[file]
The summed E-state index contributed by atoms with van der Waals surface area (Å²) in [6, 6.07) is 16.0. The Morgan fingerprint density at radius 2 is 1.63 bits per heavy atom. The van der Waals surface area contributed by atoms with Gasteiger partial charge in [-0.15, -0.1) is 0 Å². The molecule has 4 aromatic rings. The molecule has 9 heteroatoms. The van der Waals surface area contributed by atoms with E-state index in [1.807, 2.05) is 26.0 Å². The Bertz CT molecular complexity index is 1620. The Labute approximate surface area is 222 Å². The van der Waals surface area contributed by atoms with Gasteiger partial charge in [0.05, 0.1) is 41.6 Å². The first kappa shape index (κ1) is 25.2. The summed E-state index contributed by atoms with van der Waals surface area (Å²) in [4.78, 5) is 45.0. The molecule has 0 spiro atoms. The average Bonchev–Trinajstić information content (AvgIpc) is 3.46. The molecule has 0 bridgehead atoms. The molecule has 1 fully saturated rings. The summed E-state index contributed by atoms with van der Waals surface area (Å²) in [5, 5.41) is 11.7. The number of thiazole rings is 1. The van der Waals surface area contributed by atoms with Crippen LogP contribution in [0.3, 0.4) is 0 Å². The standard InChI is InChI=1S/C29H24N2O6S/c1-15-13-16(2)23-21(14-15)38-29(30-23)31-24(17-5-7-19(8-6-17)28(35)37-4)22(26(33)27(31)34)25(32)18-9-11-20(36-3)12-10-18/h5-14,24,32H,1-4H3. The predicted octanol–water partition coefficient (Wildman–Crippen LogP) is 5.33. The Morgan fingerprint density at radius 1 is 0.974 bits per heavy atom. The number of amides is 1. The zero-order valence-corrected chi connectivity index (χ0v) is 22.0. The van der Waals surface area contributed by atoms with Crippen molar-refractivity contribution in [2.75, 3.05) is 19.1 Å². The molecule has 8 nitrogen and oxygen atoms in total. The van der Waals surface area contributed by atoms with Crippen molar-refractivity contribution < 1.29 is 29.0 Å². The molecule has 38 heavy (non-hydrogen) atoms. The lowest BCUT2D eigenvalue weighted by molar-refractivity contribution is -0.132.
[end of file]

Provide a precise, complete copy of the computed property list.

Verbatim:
The summed E-state index contributed by atoms with van der Waals surface area (Å²) in [6, 6.07) is 16.0. The Morgan fingerprint density at radius 2 is 1.63 bits per heavy atom. The van der Waals surface area contributed by atoms with Gasteiger partial charge in [-0.15, -0.1) is 0 Å². The molecule has 4 aromatic rings. The molecule has 9 heteroatoms. The van der Waals surface area contributed by atoms with E-state index in [1.807, 2.05) is 26.0 Å². The Bertz CT molecular complexity index is 1620. The Labute approximate surface area is 222 Å². The van der Waals surface area contributed by atoms with Gasteiger partial charge in [0.05, 0.1) is 41.6 Å². The first kappa shape index (κ1) is 25.2. The summed E-state index contributed by atoms with van der Waals surface area (Å²) in [4.78, 5) is 45.0. The molecule has 0 spiro atoms. The average Bonchev–Trinajstić information content (AvgIpc) is 3.46. The molecule has 0 bridgehead atoms. The molecule has 1 fully saturated rings. The summed E-state index contributed by atoms with van der Waals surface area (Å²) in [5, 5.41) is 11.7. The number of thiazole rings is 1. The van der Waals surface area contributed by atoms with Crippen LogP contribution in [0.3, 0.4) is 0 Å². The standard InChI is InChI=1S/C29H24N2O6S/c1-15-13-16(2)23-21(14-15)38-29(30-23)31-24(17-5-7-19(8-6-17)28(35)37-4)22(26(33)27(31)34)25(32)18-9-11-20(36-3)12-10-18/h5-14,24,32H,1-4H3. The predicted octanol–water partition coefficient (Wildman–Crippen LogP) is 5.33. The Morgan fingerprint density at radius 1 is 0.974 bits per heavy atom. The number of amides is 1. The zero-order valence-corrected chi connectivity index (χ0v) is 22.0. The van der Waals surface area contributed by atoms with Crippen molar-refractivity contribution in [2.75, 3.05) is 19.1 Å². The molecule has 8 nitrogen and oxygen atoms in total. The van der Waals surface area contributed by atoms with Crippen molar-refractivity contribution < 1.29 is 29.0 Å². The molecule has 38 heavy (non-hydrogen) atoms. The lowest BCUT2D eigenvalue weighted by molar-refractivity contribution is -0.132.